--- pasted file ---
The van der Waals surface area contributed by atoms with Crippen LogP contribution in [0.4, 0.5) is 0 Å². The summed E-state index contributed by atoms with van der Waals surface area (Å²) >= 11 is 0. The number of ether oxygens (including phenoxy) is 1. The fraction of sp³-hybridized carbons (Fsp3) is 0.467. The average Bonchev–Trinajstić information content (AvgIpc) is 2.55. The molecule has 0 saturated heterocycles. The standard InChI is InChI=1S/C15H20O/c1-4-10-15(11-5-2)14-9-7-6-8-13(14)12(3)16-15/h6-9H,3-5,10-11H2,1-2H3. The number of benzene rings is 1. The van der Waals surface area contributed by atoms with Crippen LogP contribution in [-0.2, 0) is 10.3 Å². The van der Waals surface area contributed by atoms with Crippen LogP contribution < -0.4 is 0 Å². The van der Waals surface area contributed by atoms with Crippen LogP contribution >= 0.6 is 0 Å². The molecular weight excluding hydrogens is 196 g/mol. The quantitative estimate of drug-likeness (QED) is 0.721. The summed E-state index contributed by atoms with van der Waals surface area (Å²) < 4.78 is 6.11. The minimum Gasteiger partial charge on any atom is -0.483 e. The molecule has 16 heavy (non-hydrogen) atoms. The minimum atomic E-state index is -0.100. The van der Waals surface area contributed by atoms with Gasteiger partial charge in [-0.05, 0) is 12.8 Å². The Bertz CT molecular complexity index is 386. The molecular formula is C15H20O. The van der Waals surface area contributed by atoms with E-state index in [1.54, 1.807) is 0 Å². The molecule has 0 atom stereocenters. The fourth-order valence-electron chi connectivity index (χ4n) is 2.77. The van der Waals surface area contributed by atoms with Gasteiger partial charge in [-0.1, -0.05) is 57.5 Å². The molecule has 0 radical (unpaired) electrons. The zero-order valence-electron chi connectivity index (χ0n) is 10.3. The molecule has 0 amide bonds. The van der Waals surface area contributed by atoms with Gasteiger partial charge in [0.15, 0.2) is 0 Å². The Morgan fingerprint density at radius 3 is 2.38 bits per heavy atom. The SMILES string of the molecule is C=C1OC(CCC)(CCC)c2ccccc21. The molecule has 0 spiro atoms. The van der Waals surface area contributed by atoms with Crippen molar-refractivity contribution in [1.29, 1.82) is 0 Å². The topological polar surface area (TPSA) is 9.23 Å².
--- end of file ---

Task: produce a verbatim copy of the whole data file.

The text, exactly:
The van der Waals surface area contributed by atoms with Crippen LogP contribution in [0.4, 0.5) is 0 Å². The summed E-state index contributed by atoms with van der Waals surface area (Å²) >= 11 is 0. The number of ether oxygens (including phenoxy) is 1. The fraction of sp³-hybridized carbons (Fsp3) is 0.467. The average Bonchev–Trinajstić information content (AvgIpc) is 2.55. The molecule has 0 saturated heterocycles. The standard InChI is InChI=1S/C15H20O/c1-4-10-15(11-5-2)14-9-7-6-8-13(14)12(3)16-15/h6-9H,3-5,10-11H2,1-2H3. The number of benzene rings is 1. The van der Waals surface area contributed by atoms with Crippen LogP contribution in [-0.2, 0) is 10.3 Å². The van der Waals surface area contributed by atoms with Crippen LogP contribution < -0.4 is 0 Å². The van der Waals surface area contributed by atoms with Crippen LogP contribution >= 0.6 is 0 Å². The molecular weight excluding hydrogens is 196 g/mol. The quantitative estimate of drug-likeness (QED) is 0.721. The summed E-state index contributed by atoms with van der Waals surface area (Å²) < 4.78 is 6.11. The minimum Gasteiger partial charge on any atom is -0.483 e. The molecule has 16 heavy (non-hydrogen) atoms. The minimum atomic E-state index is -0.100. The van der Waals surface area contributed by atoms with Gasteiger partial charge in [-0.05, 0) is 12.8 Å². The Bertz CT molecular complexity index is 386. The molecular formula is C15H20O. The van der Waals surface area contributed by atoms with E-state index in [1.54, 1.807) is 0 Å². The molecule has 0 atom stereocenters. The fourth-order valence-electron chi connectivity index (χ4n) is 2.77. The van der Waals surface area contributed by atoms with Gasteiger partial charge in [-0.1, -0.05) is 57.5 Å². The molecule has 0 radical (unpaired) electrons. The zero-order valence-electron chi connectivity index (χ0n) is 10.3. The molecule has 0 amide bonds. The van der Waals surface area contributed by atoms with Gasteiger partial charge in [0.15, 0.2) is 0 Å². The Morgan fingerprint density at radius 3 is 2.38 bits per heavy atom. The SMILES string of the molecule is C=C1OC(CCC)(CCC)c2ccccc21. The molecule has 0 spiro atoms. The van der Waals surface area contributed by atoms with Crippen molar-refractivity contribution in [1.29, 1.82) is 0 Å². The topological polar surface area (TPSA) is 9.23 Å².